Let’s not forget that the JavaScript community is flooded with “X is dead” articles for everything in the ecosystem. That post, in particular, mentions valid points to consider such as ephemerality of the state (quoting Dan Abramov), performance issues within Redux Form, and the project maintenance/activity. I will go through them a bit.

Form data in the Redux store

Dan Abramov, creator of Redux, said: “Use React for ephemeral state that doesn’t matter to the app globally and doesn’t mutate in complex ways. For example, a toggle in some UI element, a form input state. […]”.

Which is completely accurate. Where your state should live in your app depends entirely on its ephemerality – how trivial it is for the application as a whole when it comes to reading, updating it and so on.

In the post, that quote is used to support the claim that Redux Form fucks up when stores all form data in the Redux store by default – a pretty bold design decision for sure.

However, Dan did not write that in stone – he never does and he’s clear about it. That should serve as an encouragement for developers to think better about where your application’s states should go into. So, yes, you should think twice – and that doesn’t kill Redux Form.

The state of a form wizard, whose input data persists until the end of the steps (in a session or local level, for instance), whose inputs may trigger UI changes, whose inputs gets touched and changed by external components, it’s definitely not as ephemeral as the state of a newsletter sign up or a contact form. In the former, the form state is important for the whole application. Just notice that’s a very specific case.

Performance issues

Redux Form has reached a well-optimised (see redux-form #529 and redux-form #1405) state.

When it comes to performance, though, you should never rest easy anyway. If you measure and find that your forms are slow, you should find bottlenecks and optimise from that.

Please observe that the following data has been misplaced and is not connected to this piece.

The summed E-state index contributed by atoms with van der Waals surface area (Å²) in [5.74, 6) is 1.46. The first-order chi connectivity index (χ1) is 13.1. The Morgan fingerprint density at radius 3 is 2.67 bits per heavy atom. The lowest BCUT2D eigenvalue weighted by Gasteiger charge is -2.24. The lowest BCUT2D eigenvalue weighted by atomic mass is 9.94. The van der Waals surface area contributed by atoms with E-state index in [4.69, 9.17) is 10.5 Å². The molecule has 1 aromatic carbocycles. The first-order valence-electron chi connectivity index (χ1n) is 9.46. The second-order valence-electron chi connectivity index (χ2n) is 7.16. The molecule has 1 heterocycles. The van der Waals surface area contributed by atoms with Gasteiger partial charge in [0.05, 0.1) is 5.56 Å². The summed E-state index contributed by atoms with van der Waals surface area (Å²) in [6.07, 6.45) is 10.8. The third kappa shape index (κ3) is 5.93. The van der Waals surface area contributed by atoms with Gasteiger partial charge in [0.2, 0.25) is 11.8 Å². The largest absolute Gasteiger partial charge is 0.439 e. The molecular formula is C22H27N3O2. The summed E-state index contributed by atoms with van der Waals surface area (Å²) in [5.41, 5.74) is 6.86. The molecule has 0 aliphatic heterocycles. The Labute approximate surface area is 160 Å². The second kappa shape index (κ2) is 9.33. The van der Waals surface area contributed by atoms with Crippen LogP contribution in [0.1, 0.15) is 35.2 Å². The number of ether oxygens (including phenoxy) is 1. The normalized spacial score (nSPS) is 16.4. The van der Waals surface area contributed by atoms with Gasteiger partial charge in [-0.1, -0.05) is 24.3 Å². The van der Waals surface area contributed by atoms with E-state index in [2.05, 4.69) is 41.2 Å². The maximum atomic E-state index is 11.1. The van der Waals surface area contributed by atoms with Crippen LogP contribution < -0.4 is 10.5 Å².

Project activity

Regarding the project activity, it is something to consider when deciding, and should always be. Is it active? Are there people maintaining it? Can YOU help to maintain it?

Yes, Erik (the author) has recently started working on another solution called Final Form, which moves the form state out of the Redux store. However, Redux Form is mature, still well maintained (check GitHub, and he even said it himself on Reddit), and its documentation is great.

Final words

Only if the state of your form is non-trivial enough to live in the Redux store, I’d give it a chance for Redux Form, especially if you are considering making your own solution. Redux Form has suffered and evolved a lot and nowadays it has a very stable and mature API you can count on, I’d say.

Other React form management solutions you should definitely be looking at are Formik and react-final-form, by Redux Form’s author. They don’t rely on Redux for state management and are most likely what you need now – or not.

The price is the abstraction, of course, it always is. 🙄 However, their everyday API is indeed minimal though, just be prepared to go through the documentation when you need to achieve specific stuff. In return, don’t forget you’ll get a consistent and solid structure to build forms upon.

Have fun building forms! 🎉

Tags: javascript, react